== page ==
SMALL businesses in Blackburn and Burnley were burdened with £1.9million of trade debt during the last financial year, making them the worst affected in the north west.

The research highlights that despite the economic upturn, the strain on East Lancashire SMEs in particular remains severe.

Compared to the national trade debt average of £1.5million, north-west small firms were in a slightly better financial position. However, the trade debt levels of Blackburn and Burnley SMEs were considerably above the national average.

Overall, micro-SMEs with one to nine staff and a turnover of less than £2million were proportionately the hardest hit, each contending with £46,000 worth of trade debt and 12 per cent in severe debt trouble.

The findings, by online commercial debt recovery law firm Debt Guard Solicitors, were based on official account details submitted to Companies House by 819 north-west SMEs.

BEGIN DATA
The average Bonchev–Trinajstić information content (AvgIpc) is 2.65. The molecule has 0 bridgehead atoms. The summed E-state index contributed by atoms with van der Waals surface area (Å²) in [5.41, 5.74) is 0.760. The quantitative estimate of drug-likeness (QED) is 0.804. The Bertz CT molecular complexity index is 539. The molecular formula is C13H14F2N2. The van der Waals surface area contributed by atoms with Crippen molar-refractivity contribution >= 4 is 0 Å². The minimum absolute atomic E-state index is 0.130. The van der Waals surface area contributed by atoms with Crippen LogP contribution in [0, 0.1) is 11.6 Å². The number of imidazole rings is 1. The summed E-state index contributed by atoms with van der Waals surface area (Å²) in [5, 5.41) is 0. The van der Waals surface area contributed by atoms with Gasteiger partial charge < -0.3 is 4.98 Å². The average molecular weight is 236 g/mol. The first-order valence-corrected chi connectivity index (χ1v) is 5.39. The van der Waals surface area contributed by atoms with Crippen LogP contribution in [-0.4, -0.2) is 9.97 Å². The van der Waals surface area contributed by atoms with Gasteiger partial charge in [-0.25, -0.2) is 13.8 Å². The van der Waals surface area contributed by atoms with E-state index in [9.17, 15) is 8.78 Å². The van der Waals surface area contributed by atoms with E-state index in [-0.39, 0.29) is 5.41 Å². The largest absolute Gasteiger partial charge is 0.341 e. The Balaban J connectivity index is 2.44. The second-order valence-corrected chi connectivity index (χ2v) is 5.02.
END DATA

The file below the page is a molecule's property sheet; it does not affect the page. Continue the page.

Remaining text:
A key research finding, according to Debt Guard, was that 12 per cent of north-west micro-businesses had dangerously high debt levels reaching one third of annual turnover. Highlighting the scale of the financial squeeze on the region’s smallest businesses, micro-SMEs each averaged £46,000 worth of trade debt, equating to 16 per cent of turnover.

Mark Burgess, chief operating officer at Debt Guard Solicitors, said: “This research highlights the financial headache caused by outstanding and unpaid bills. It is clear that the Lancashire smaller SMEs in particular need much greater support in this respect, as many are facing the very real threat of closure due to trade debt pressure and late payment.

“Our message to all SMEs struggling with late payment is, ‘don’t write off your debt’, look at legal ways to professionally recover it as, by improving credit flow, this will help put your business on a more stable financial footing.”

Trade debt stands for money owed to a business – including current invoices and overdue payments – for goods and services supplied to customers over the course of the financial year.